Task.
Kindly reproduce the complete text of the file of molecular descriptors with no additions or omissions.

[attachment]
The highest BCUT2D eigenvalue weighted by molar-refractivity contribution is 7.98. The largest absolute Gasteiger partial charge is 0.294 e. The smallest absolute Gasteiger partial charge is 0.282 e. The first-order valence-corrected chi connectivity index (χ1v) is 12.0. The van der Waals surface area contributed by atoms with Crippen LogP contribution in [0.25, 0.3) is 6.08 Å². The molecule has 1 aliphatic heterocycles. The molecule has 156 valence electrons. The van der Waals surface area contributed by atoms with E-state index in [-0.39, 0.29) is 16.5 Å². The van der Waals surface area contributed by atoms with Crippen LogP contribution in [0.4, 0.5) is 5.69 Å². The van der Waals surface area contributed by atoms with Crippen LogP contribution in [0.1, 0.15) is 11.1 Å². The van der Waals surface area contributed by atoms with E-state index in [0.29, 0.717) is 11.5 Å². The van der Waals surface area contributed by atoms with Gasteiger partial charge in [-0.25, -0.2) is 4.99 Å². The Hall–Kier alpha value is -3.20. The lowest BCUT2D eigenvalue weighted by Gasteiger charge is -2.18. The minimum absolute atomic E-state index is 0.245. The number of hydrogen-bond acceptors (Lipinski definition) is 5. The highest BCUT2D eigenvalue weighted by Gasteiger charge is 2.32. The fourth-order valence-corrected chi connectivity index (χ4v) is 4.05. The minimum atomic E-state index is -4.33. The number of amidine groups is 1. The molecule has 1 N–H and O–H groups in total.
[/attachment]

The highest BCUT2D eigenvalue weighted by molar-refractivity contribution is 7.98. The largest absolute Gasteiger partial charge is 0.294 e. The smallest absolute Gasteiger partial charge is 0.282 e. The first-order valence-corrected chi connectivity index (χ1v) is 12.0. The van der Waals surface area contributed by atoms with Crippen LogP contribution in [0.25, 0.3) is 6.08 Å². The molecule has 1 aliphatic heterocycles. The molecule has 156 valence electrons. The van der Waals surface area contributed by atoms with E-state index in [-0.39, 0.29) is 16.5 Å². The van der Waals surface area contributed by atoms with Crippen LogP contribution in [0.4, 0.5) is 5.69 Å². The van der Waals surface area contributed by atoms with Crippen LogP contribution in [0.1, 0.15) is 11.1 Å². The van der Waals surface area contributed by atoms with E-state index in [0.29, 0.717) is 11.5 Å². The van der Waals surface area contributed by atoms with Gasteiger partial charge in [-0.25, -0.2) is 4.99 Å². The Hall–Kier alpha value is -3.20. The lowest BCUT2D eigenvalue weighted by Gasteiger charge is -2.18. The minimum absolute atomic E-state index is 0.245. The number of hydrogen-bond acceptors (Lipinski definition) is 5. The highest BCUT2D eigenvalue weighted by Gasteiger charge is 2.32. The fourth-order valence-corrected chi connectivity index (χ4v) is 4.05. The minimum atomic E-state index is -4.33. The number of amidine groups is 1. The molecule has 1 N–H and O–H groups in total.